Apart from the clear negotiation failures made by Lonmin Management and the SAPS, there is another darker side of the Marikana Massacre. Evidence found after the shooting indicates that Lonmin colluded with high level members of the South African Police force (SAPS), in an attempt to prevent the strike from spreading (Miners Shot Down, 2014). Transcripts of telephone conversations between Bernard Mokoena of Lonmin, and North West Police Commissioner Zukiswa Mbombo, indicate a combined effort to forcefully quell the strike. Mokoena makes statements such as, “…because this is not an HR issue, it has become a security issue,” and, “And we say we are not going to talk wages because there is no reason for us to open wages” (Unknown, 2012, pp. 3-4). This indicates there was no intention of negotiating wages, or attending to the underlying grievances of the miners. Lonmin chose rather to criminalize the miners, giving them the excuse to hand over the situation to the SAPS.

The SAPS commissioner makes statements such as, “these people they are less than 1000, with the number of police that we have let us settle these people,” and, “[T]his evening I am getting 480 members, tomorrow when we go there for the second time now, that we were there today and they did not surrender, then it is blood” (Unknown, 2012, pp. 5,6). This shows an unnecessary hardline attitude, and a lack of conviction for a peaceful resolution. Any police presence at the scene should have been to prevent any clashes between miners, Lonmin private security and NUM. Other than this, police should have fostered an environment for Lonmin and miners to negotiate. Instead the SAPS chose to favor Lonmin Management.

Furthermore evidence from the same transcript above, and email correspondence uncovered, afterward, indicate Cyril Ramaphosa was applying downward pressure for a quick resolution (Nicolson, 2013). Cyril Ramaphosa is a renowned businessman, and politician in South Africa. Currently, as a leading member within the African National Congress (ANC), he is the Deputy President of South Africa. Ironically Ramaphosa is also a renowned Apartheid-era freedom fighter, who lobbied vehemently on behalf of mine workers (Munusamy, 2012). At the time of the strike Ramaphosa was a shareholder in Lonmin (Miners Shot Down, 2014). From the evidence it appears Ramaphosa’s interference was twofold. As a shareholder he had a vested interest in a resolution, and irrespective of his intentions, it is clear his intervention had a large effect on the decision makers. Secondly there was a political angle; the working class vote in South Africa is vital to win any election. Issues of capital ownership are also huge in South Africa politics. Evidence indicates Ramaphosa was fearful the strike might spread and allow political opponents (opponents of the ANC) to capitalize not only on disenfranchised miner workers, but also the issue of mine ownership (Nicolson, 2013).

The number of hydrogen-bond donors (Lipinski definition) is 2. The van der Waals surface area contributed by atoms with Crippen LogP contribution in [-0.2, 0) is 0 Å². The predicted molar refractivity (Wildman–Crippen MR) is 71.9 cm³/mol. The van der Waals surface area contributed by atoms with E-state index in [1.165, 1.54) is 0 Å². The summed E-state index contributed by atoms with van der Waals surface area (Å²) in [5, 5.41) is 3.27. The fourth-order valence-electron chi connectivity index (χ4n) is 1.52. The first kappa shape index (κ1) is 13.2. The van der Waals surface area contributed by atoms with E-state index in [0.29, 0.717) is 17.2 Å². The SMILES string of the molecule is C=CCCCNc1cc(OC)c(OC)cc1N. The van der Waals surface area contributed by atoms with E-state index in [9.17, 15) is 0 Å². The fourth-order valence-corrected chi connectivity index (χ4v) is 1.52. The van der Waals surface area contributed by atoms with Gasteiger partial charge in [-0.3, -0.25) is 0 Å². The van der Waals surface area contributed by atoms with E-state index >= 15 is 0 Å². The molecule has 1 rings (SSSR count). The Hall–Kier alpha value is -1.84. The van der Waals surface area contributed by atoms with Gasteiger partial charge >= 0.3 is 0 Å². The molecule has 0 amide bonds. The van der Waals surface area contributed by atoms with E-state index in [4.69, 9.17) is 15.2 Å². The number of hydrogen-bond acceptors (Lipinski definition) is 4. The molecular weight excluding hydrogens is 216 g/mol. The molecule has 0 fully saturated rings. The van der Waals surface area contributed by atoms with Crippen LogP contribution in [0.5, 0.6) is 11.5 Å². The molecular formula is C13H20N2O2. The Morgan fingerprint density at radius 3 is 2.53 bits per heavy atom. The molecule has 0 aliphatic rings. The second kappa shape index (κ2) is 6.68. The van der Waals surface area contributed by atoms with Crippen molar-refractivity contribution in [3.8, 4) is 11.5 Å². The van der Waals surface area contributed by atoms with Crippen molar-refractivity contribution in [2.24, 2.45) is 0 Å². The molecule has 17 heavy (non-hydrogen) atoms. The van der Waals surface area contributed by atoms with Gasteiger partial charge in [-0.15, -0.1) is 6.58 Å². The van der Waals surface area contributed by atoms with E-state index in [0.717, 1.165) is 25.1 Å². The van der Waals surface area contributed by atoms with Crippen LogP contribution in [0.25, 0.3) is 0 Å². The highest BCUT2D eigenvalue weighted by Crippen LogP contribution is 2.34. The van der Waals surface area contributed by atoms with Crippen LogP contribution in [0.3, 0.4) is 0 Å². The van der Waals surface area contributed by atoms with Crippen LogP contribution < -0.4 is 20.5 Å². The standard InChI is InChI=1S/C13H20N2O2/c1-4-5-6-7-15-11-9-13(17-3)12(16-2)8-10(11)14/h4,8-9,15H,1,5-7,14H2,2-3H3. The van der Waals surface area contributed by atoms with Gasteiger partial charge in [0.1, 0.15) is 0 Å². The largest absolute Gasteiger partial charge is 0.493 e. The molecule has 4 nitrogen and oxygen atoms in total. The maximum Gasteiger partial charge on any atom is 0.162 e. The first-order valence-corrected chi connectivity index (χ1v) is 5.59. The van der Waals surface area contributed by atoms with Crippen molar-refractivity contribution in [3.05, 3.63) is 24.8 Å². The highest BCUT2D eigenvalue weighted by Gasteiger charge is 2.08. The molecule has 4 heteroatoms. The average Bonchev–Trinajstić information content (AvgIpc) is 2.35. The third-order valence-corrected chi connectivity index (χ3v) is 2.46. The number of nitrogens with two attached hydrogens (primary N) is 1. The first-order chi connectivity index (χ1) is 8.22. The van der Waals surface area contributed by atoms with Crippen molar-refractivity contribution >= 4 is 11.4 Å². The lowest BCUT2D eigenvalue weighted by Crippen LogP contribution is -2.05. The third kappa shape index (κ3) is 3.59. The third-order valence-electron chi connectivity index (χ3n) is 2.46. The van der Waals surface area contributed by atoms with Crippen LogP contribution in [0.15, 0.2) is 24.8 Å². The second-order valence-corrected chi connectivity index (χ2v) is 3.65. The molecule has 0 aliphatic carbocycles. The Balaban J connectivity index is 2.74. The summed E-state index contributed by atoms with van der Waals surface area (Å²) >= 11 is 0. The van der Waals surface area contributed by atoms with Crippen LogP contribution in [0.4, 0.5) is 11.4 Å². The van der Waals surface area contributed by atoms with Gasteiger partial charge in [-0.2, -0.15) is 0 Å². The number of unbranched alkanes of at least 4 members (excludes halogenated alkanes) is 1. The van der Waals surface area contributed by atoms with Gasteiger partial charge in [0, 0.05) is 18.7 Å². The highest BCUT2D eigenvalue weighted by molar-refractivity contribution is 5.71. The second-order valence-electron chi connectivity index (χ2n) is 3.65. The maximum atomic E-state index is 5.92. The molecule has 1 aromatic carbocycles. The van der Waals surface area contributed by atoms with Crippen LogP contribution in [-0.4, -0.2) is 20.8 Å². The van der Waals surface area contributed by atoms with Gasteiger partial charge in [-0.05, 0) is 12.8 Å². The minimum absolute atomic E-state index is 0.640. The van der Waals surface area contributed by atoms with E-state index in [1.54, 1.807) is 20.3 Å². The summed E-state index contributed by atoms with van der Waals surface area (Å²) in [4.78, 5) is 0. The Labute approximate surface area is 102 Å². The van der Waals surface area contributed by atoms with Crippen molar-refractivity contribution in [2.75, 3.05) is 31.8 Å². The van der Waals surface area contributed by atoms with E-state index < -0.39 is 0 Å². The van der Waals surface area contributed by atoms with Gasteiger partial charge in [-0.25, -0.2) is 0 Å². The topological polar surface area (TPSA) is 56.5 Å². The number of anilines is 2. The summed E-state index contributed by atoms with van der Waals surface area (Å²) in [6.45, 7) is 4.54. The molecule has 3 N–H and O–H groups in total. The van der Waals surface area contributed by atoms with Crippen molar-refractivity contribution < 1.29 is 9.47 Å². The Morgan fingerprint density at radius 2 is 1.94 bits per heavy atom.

Using the police as a buffer, Lonmin managed to escalate violence rather than engage the miners in a sincere manner. Disturbingly the police sided with Lonmin and caved to downwards political pressure to the detriment of the miners. Lonmin and the police also failed miserably at capitalizing on the commendable negotiation efforts made my Joseph Mathunjwa, again to the detriment of the miners.


Frankel, P., 2013. Between The Rainbows and The Rain. 1 ed. Johannesburg: Agency for Social Reconstruction.

Heywood, A., 2007. Politics. 3rd ed. New York: Palgrave Macmillan.

Miners Shot Down. 2014. [Film] Directed by Rehad Desai. South Africa: Independent.

Munusamy, R., 2012. Cyril Ramaphosa: The true betrayal. [Online]
Available at:
[Accessed 20 February 2015].

Ndlovu, M., 2013. Living in the Marikana: The State, Capital and society. International Journal of African Renaissance Studies, 8(1), pp. 46-58.

Nicolson, G., 2013. Marikana massacre: SAPS, Lonmin, Ramaphosa & time for blood. Miners’ blood.. [Online]
Available at:
[Accessed 13 January 2015].

Smith, D., 2012. South African police shoot dead striking miners. [Online]
Available at:
[Accessed 13 January 2015].

Smith, D., 2013. South Africa reports of police brutality. [Online]
Available at:
[Accessed 13 January 2015].

Unknown, 2012. Transcript of Meeting Between National Commisioner and Lonmin on 14 August. [Online]
Available at:
[Accessed 23 February 2015].